This week I am reminded of the observation, “The more things change, the more they stay the same,” this courtesy of my wife.
“I have a challenge for you,” said Joanna over Sunday morning coffee. “Do you remember when I wrote the following remark to friends?”
And he’s off… Randall sailed under the Golden Gate Bridge this morning at 8:56am. Now I start the countdown to his return 365-ish days from now.
That I could recall, I had provided but one occasion for such a note, that being the first Figure 8 Voyage attempt beginning in late September of 2017. The aim was a one-year cruise around the Americas and Antarctica and home before Thanksgiving.
But the plan failed “contact with enemy,” and though I returned the following July, well ahead of schedule and with a circumnavigation under my belt, I had missed closing the Figure 8’s loops.
In September of 2018, a year after the first departure, I set out for the second Figure 8 attempt. My one year-cruise had become a two-year cruise. I was much the wiser regarding the ensuing challenges, and surely Jo, given the first example, would have been less sanguine of a predictable finish. Her second note to friends would not have made the precise-ish prediction contained in the first…
“Let me help you out,” said Jo, interrupting my train of thought. “It was written on November 9, 2010.”
“A full nine years ago?”
“Yes,” she said.
Then it clicked.
On that date commenced my first singlehanded endeavor—a loop of the near Pacific, including touches in Baja, Mexico and Hawaii, all in my 31-ft ketch, Murre. It was the fulfillment of an ancient, boyhood dream, to cross an ocean, to raise a distant shore after days and days at sea.
But during winter explorations in the Sea of Cortez, I heard other cruisers talking about their springtime destination. To a one, they were headed for the Marquesas Islands. I’d never heard of the Marquesas, but some quick research placed them on the northeastern edge of the French Polynesian archipelago, where a sailor might find other tropical jewels, like the Tuamotus and Tahiti. I had been so focused on a passage to Hawaii, I’d not looked up to see the other wonders in the neighborhood.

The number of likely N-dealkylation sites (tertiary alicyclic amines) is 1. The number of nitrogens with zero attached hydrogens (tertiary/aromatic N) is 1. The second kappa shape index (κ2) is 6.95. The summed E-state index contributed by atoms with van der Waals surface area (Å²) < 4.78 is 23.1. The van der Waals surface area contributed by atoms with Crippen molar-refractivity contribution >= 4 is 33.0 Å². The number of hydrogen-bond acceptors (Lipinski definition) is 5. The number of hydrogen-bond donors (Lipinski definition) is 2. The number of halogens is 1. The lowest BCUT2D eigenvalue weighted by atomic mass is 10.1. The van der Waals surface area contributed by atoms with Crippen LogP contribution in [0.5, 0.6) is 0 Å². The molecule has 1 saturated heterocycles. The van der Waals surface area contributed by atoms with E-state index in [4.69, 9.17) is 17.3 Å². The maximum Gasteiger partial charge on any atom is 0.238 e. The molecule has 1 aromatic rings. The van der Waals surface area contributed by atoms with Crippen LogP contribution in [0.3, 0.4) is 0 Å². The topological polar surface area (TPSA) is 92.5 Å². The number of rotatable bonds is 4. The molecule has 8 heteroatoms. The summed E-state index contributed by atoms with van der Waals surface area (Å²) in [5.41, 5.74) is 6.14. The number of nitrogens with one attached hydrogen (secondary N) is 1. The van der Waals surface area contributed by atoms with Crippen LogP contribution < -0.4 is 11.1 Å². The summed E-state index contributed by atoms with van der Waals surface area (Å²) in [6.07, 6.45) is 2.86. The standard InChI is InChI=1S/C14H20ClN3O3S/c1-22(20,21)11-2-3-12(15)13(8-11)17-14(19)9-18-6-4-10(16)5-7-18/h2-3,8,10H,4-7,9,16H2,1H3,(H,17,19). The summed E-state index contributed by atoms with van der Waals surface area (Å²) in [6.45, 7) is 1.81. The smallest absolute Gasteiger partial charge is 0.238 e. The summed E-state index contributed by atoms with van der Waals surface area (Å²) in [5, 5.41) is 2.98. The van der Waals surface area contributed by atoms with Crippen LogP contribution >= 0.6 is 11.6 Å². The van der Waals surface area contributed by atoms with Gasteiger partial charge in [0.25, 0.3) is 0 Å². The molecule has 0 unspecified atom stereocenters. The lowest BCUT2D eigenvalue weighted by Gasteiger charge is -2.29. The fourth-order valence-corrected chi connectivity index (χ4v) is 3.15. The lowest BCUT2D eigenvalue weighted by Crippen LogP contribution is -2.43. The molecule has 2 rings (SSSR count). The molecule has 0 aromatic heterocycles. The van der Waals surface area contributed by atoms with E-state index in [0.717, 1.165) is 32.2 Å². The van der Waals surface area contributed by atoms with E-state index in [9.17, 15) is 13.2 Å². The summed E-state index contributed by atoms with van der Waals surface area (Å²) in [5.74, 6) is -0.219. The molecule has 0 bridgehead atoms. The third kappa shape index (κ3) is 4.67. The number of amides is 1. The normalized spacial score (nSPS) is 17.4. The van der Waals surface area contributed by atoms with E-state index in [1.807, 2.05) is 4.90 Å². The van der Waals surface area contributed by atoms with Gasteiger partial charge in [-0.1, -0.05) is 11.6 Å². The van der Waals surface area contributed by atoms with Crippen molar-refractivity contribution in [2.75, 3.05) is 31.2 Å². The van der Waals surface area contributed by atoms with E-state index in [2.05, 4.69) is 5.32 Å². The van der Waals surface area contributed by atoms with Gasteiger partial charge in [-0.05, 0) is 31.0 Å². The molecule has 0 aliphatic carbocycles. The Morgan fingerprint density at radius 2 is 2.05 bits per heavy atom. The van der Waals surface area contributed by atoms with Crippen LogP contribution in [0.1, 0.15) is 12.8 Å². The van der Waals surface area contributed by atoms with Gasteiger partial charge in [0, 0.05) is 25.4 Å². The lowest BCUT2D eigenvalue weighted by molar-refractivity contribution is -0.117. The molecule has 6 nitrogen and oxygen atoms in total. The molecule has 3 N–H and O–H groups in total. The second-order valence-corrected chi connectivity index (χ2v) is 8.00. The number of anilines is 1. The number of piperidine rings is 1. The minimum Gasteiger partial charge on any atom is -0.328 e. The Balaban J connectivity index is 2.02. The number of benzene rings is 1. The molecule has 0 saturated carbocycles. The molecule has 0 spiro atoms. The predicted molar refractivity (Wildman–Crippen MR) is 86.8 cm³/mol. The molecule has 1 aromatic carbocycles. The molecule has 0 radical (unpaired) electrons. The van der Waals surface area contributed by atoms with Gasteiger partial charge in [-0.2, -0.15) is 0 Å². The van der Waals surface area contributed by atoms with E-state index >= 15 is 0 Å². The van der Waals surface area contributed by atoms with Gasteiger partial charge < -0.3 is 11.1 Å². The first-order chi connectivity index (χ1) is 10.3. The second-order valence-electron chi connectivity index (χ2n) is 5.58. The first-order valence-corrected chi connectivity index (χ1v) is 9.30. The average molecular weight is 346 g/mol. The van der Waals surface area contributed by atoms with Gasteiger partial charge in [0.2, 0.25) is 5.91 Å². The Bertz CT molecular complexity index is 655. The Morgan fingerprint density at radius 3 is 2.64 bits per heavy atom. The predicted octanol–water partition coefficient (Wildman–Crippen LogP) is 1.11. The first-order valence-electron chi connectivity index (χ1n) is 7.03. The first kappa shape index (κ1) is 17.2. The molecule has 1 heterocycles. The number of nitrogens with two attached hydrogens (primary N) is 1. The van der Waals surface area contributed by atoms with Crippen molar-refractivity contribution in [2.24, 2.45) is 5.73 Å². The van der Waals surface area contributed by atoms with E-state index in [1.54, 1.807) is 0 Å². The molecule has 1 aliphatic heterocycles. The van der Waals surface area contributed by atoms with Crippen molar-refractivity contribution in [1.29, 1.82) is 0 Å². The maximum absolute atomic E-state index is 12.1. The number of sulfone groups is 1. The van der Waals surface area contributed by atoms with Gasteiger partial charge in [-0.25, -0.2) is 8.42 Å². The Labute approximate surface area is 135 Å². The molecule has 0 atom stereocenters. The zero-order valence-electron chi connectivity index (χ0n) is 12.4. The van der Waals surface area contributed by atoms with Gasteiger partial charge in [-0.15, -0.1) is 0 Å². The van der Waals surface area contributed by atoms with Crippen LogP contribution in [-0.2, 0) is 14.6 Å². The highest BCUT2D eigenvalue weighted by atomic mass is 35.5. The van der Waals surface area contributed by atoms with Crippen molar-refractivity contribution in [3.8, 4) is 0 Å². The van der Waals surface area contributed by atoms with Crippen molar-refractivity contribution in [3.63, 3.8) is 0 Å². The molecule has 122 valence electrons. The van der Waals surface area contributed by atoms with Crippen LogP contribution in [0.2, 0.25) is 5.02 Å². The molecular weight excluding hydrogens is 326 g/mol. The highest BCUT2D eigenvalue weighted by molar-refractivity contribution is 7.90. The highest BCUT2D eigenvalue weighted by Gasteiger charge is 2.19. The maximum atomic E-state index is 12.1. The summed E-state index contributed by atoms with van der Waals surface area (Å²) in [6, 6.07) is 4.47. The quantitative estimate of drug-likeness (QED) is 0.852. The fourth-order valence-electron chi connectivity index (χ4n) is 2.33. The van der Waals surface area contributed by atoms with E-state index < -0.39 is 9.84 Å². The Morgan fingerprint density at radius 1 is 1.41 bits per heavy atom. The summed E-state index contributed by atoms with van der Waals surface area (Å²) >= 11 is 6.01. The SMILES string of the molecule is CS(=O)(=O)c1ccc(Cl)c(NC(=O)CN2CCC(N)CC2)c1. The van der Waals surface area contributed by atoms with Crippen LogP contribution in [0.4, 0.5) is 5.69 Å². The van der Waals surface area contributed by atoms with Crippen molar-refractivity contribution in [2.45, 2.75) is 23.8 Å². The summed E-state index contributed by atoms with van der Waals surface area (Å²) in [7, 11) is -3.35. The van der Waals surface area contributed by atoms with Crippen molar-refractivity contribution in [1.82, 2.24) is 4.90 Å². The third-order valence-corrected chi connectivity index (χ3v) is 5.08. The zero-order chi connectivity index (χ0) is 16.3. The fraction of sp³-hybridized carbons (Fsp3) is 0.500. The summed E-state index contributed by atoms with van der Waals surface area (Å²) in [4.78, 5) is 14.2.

Suddenly I remembered Melville’s Typee, and I too was consumed with the desire to head south.
Some time later, Joanna joined me for a long weekend in La Paz. I took her to a hotel, sat her down by the pool, ordered a bowl of guacamole and two Marguerites (both for her) and launched into my pitch.
I had been thinking about the year’s cruise, I said. It had occurred to me that the challenge of a solo jaunt, whose loop only encompassed such proximal trivialities as Mexico and Hawaii, was not nearly rigorous enough. That to be truly memorable, to justify the time invested in practice and planning, not to mention the purchase and outfitting of a boat—that to do it right, the venture needed added difficulty; for example, say, by way of a change of course for remote French Polynesia.
Joanna paused briefly over her drink.
“And how long would that take?” she asked.
“Counting additional mileage, the dodging of hurricane seasons, a winter in the southern tropics … well … it should take only a month to get there but the return will require another year.”
“So, your one-year cruise is now a two-year cruise?”
Quickly I rehearsed the many objections any sane wife would have to such a proposal and the best responses I could bring to bear.
But before I could interject, Jo said, “Well, I think you should do that.”
And that is the true story of how Randall’s first solo cruise of the Pacific included stops not only in Mexico and Hawaii but also the French Polynesia and Alaska.
“So, you see,” said Joanna, bringing me back to the present moment, “I’ve caught you out. This is a pattern. For you there is just no such thing as a one-year cruise!”
The (two-year) adventure of Randall and Murre is recounted in Murre and the Pacific.